Truth in Paradox – AIDS in Africa
The AIDS pandemic in sub-Saharan Africa is said to currently afflict around 22 million people, which is roughly 5% of adults. This value is now lower than was previously quoted, yet it is by no means a sign of an improving situation. There are critics who cite many problems associated with the collection of statistics and their interpretation. Confounding factors such as selection bias (non-random sampling) and elements of corruption on the part of governments in order to obtain foreign aid have been identified. The lower values are probably truer values and show that in the past, the degree to which AIDS has affected Africa has been overstated. It’s still a pandemic. It’s still extremely big, but it means that tracking the progress of AIDS in Africa is proving to be very difficult and gathered information unreliable. It means that any claims to success on the part of the World Health Organization in combating AIDS through the distribution of condoms cannot be easily verified, since we really cannot trust the statistics, especially if the methods of data collection are changing.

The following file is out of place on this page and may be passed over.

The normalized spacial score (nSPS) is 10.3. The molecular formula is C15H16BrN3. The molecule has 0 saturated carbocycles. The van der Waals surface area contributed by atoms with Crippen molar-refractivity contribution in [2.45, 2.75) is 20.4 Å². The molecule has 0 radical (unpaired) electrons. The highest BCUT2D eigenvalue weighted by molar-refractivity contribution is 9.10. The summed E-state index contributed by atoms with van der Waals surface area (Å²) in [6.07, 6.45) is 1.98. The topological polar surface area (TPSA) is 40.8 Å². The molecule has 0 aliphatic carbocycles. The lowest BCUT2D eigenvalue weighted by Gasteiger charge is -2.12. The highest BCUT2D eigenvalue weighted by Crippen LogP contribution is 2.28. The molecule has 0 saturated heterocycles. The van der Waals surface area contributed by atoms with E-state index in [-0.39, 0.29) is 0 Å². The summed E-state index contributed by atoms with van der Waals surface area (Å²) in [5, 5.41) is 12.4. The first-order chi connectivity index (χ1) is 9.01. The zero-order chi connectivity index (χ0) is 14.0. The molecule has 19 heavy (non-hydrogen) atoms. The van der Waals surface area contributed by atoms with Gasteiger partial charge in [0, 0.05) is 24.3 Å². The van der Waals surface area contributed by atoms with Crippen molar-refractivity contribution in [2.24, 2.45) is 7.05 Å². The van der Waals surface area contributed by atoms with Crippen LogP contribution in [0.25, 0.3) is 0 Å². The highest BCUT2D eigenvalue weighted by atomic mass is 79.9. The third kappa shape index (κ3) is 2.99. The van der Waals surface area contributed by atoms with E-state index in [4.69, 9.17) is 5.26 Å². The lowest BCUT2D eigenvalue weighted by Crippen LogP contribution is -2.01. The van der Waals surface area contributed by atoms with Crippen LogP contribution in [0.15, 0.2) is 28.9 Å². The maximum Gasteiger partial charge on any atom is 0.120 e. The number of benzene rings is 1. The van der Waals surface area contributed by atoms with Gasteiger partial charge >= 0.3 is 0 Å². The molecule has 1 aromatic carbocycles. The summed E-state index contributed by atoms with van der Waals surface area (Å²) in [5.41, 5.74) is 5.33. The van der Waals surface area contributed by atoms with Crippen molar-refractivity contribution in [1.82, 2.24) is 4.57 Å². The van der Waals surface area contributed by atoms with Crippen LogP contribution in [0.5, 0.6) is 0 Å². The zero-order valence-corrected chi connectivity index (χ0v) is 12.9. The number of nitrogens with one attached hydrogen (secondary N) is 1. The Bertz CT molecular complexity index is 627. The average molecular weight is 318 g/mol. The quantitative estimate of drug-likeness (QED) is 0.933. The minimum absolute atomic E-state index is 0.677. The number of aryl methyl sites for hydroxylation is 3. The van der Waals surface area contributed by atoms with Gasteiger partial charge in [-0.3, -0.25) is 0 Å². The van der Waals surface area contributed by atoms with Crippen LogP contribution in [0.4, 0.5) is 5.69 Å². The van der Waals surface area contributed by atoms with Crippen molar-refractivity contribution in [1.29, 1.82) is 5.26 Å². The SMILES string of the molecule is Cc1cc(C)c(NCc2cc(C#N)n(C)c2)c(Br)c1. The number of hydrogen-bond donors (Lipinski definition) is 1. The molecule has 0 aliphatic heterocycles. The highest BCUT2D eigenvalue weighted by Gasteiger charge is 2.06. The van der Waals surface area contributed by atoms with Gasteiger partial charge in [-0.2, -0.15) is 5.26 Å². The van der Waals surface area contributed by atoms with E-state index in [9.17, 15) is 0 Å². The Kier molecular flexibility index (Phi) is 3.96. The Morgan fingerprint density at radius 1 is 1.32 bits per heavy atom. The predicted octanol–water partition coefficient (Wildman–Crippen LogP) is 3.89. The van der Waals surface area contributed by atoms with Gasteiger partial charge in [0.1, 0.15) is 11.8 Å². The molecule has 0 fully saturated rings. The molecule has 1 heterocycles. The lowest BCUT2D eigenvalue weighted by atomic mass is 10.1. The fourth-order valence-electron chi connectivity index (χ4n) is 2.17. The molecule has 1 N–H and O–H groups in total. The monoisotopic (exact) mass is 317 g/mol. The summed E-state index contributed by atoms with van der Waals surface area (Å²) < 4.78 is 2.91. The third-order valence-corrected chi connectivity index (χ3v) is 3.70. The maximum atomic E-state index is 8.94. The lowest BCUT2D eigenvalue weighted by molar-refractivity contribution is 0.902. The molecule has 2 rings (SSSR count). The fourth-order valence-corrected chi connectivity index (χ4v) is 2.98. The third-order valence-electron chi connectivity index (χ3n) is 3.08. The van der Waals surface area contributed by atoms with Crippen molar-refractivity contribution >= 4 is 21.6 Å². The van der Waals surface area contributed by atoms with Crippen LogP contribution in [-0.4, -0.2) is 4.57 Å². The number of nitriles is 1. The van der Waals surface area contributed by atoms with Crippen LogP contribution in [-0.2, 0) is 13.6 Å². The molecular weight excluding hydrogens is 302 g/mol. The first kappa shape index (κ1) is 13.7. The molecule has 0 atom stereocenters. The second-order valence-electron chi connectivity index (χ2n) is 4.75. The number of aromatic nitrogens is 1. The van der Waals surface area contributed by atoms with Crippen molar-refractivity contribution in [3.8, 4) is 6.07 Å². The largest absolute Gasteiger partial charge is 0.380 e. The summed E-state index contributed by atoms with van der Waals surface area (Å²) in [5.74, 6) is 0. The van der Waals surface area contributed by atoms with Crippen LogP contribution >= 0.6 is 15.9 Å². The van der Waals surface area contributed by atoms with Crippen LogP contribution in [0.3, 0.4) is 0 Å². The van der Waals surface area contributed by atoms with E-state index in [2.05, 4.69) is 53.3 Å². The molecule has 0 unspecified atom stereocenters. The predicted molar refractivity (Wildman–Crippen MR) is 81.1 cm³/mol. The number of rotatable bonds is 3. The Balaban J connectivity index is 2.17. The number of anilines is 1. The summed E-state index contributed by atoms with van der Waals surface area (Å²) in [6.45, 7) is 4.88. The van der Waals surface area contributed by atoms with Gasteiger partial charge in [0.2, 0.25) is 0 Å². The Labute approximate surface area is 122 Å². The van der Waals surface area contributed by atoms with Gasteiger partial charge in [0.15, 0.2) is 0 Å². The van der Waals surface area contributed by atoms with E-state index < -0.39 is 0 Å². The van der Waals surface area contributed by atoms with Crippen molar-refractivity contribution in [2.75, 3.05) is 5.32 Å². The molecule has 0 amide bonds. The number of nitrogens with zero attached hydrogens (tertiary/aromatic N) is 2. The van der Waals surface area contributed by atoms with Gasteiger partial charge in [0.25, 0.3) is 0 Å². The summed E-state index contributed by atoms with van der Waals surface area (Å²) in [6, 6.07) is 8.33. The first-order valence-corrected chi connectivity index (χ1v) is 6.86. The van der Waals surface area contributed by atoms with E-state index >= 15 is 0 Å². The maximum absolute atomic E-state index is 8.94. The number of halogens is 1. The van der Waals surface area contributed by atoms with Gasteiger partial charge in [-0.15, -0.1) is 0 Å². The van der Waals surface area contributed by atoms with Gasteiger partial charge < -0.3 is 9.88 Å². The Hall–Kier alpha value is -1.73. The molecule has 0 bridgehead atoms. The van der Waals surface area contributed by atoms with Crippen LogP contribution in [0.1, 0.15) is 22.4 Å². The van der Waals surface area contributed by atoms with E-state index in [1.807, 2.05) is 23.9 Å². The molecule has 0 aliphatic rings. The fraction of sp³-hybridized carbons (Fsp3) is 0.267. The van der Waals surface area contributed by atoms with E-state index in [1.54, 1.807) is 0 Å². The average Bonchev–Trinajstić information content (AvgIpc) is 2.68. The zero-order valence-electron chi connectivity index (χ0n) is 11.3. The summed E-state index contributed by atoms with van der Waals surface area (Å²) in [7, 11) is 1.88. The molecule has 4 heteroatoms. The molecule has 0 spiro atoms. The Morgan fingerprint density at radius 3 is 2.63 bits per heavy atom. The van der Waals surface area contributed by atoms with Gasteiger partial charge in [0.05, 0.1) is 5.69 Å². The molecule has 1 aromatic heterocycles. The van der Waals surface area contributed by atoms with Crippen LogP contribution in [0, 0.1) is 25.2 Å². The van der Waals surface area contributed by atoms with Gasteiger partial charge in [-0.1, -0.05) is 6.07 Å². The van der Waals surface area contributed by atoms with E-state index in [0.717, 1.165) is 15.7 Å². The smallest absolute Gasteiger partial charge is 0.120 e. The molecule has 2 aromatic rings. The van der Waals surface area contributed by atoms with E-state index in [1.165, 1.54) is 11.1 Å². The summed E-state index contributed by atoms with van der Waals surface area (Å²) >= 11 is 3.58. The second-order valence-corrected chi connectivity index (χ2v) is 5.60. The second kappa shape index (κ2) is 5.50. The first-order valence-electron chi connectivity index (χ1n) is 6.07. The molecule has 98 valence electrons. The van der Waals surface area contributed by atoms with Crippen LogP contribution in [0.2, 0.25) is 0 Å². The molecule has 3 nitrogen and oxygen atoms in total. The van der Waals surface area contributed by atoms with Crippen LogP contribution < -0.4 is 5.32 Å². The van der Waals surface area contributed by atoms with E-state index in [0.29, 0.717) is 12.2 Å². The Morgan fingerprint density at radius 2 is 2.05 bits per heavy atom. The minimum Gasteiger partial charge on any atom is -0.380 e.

It is on this background of unreliable, untrustworthy information on AIDS and HIV prevalence that Pope Benedict XVI and now Cardinal George Pell make claims that, paradoxically, condoms are making matters worse rather than better, through encouraging promiscuity among young adults. Cue the canned laughter from western media outlets.
The thing is, moral arguments aside, they might just be right.
First of all, the research that has been conducted on the efficacy of condom usage in the prevention of sexually transmitted diseases has largely been conducted in the first world, where quality control procedures are excellent, the general health of adults is good and compliance rates are high. Under these circumstances there is no question that the spread of HIV (and other diseases) has been mitigated by the use of condoms. Companies and organizations advocating the use of condoms in the Third World wave their research papers at governments and tell then that the evidence is overwhelming. It sounds plausible and reasonable, all else being equal, but all else is not equal.